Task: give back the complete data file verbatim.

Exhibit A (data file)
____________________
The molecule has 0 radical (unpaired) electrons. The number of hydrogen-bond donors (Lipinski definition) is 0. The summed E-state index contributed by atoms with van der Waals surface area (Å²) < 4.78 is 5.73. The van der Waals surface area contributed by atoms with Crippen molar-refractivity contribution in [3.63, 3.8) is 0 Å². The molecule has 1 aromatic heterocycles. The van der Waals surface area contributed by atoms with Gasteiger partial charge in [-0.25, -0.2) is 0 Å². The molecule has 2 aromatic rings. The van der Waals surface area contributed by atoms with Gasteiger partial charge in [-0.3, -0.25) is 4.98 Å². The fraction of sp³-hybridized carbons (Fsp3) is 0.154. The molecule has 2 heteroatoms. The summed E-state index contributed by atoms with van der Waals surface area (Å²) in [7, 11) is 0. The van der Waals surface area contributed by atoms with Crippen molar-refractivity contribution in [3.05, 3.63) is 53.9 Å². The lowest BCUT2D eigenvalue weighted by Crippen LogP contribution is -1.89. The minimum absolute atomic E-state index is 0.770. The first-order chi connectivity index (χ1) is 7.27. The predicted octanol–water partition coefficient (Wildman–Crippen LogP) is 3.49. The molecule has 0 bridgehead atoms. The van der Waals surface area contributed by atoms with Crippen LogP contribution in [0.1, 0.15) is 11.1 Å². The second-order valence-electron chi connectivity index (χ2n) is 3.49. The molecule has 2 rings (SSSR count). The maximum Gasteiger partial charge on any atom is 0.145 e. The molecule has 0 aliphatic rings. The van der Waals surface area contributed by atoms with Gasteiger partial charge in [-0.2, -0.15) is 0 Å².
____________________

The molecule has 0 radical (unpaired) electrons. The number of hydrogen-bond donors (Lipinski definition) is 0. The summed E-state index contributed by atoms with van der Waals surface area (Å²) < 4.78 is 5.73. The van der Waals surface area contributed by atoms with Crippen molar-refractivity contribution in [3.63, 3.8) is 0 Å². The molecule has 1 aromatic heterocycles. The van der Waals surface area contributed by atoms with Gasteiger partial charge in [-0.25, -0.2) is 0 Å². The molecule has 2 aromatic rings. The van der Waals surface area contributed by atoms with Gasteiger partial charge in [-0.3, -0.25) is 4.98 Å². The fraction of sp³-hybridized carbons (Fsp3) is 0.154. The molecule has 2 heteroatoms. The summed E-state index contributed by atoms with van der Waals surface area (Å²) in [7, 11) is 0. The van der Waals surface area contributed by atoms with Crippen molar-refractivity contribution in [3.05, 3.63) is 53.9 Å². The lowest BCUT2D eigenvalue weighted by Crippen LogP contribution is -1.89. The minimum absolute atomic E-state index is 0.770. The first-order chi connectivity index (χ1) is 7.27. The predicted octanol–water partition coefficient (Wildman–Crippen LogP) is 3.49. The molecule has 0 bridgehead atoms. The van der Waals surface area contributed by atoms with Crippen LogP contribution in [0.1, 0.15) is 11.1 Å². The second-order valence-electron chi connectivity index (χ2n) is 3.49. The molecule has 2 rings (SSSR count). The maximum Gasteiger partial charge on any atom is 0.145 e. The molecule has 0 aliphatic rings. The van der Waals surface area contributed by atoms with Gasteiger partial charge in [-0.2, -0.15) is 0 Å².